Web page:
Terry,

 

Thanks for posting this! I note that the thick bronze version has distinctly different hardware from the thin version. The plot thickens!

 

Who else has some to share?

 

Cheers!

Chris


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These are French mfg insignia worn by Lt. Benno Cohn while serving in France with the Air Service, AEF

 

The second set are collar insignia worn by Lt. Byron Bilderback who flew with the 27th Aero Squadron in France. The top insignia is thick bronze pin back while the second is a thin struck pin back in which the wings had been painted black at one time. The top bronze did not have any paint applied. These were reported to be made in England by Bilderback's family.

Terry,

 

I love how different these all are. In a sense, the artistic interpretations combined with the exigencies of wartime manufacture, in the European made insignia make them very interesting! I note:

 

- Lt Cohen's collar wings do not have the rivet holding the propellor. Are they one piece or two pieces?

 

- The thick bronze version of Lt Bilderback's insignia has a somewhat different propellor from the thin versions (Yours, Chuck's and Mine)--even though the wings themselves look very nearly (or as near as I can tell) identical. Can you tell if the bronze ones are cast or die struck? The hardware of the bronze ones is quite different from the rest. It makes me wonder if Lt Builderback might have had them custom made? Has anyone ever seen another thick bronze one? The thin ones are almost common compared to these thick bronze ones (well as common as WW1 era, European-made air service insignia can be).

 

Chris


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Let's get this party started!!

 

Chris -

Your thread has rekindled an old passion for WWI aviation insignia. Thank you...

 

Terry -

So glad to hear from you! I was hoping we'd hear more about that wonderful collection of yours.

 

 

All -

 

As you can tell, I'm very pleased to see this thread taking off. I've got another contribution that may/may not be of European origin. Here are two collar discs with the chocolate brown finish. Gotta ask... is this finish exclusive to overseas manufacturers?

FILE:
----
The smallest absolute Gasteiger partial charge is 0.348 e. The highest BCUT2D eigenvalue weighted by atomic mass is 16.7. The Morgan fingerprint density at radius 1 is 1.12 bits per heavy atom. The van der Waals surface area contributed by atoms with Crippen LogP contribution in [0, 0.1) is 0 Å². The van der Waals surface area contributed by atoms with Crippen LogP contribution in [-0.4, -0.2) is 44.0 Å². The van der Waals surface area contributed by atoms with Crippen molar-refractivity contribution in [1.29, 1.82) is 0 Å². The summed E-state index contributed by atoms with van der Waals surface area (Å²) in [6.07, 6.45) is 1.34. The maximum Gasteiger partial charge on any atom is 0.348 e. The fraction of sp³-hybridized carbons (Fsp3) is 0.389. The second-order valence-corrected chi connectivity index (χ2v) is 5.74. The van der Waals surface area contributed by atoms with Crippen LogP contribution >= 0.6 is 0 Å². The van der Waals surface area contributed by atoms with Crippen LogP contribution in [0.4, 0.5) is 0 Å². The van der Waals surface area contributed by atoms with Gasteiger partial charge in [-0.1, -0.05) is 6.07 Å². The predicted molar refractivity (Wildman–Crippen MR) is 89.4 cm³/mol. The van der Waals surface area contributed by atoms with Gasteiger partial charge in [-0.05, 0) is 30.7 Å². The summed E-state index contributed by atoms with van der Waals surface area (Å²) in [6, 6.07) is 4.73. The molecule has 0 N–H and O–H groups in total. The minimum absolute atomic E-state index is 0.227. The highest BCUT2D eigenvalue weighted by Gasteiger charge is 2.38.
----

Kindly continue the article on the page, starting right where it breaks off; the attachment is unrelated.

Much, much more to come...

 

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WANTED!

WWI Aero Squadron items such as insignia, uniforms & my favorite- PHOTOS! Will purchase or work out a possible trade

HIGHLY SOUGHT- Anything related to the AEF Photo Sections or 85th,258th & 278th Aero Squadrons.

To be alone, to have your life in your own hands, to use your own skill, single-handed, against the enemy. It was like the lists of the Middle Ages, the only sphere in modern warfare where a man saw his adversary and faced him in mortal combat, the only sphere where there was still chivalry and honour. If you won, it was your own bravery and skill; if you lost, it was because you had met a better man
-Cecil Lewis


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I'd like to echo Chuck's sentiments! This subject matter has my interest as well. And now that the skies have cleared, I can share a few images using outdoor sunlight.

 

Here's two matching pairs of Officer's insignia by J.R. Gaunt of London. Essentially the identical design in front, but different findings on the back.

 

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A closer look at the back also reveals the Gaunt hallmarks are reversed when comparing the two pair:

 

IMG_6350.JPG


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A couple of matched pairs of French-made insignia similar in design to the set Chris posted above.

IMG_6355.JPG


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Some modest differences in findings when you compare the two sets. Note the bottom set has mirrored pins applied which may have made it easier to attach to the collar.

 

IMG_6358.JPG


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I believe this pair of insignia is French-made, but I'm not certain? I didn't find any matching illustrations in Terry's fine book. It's a little larger and much thicker than the French examples posted above. Any thoughts?

IMG_6351.JPG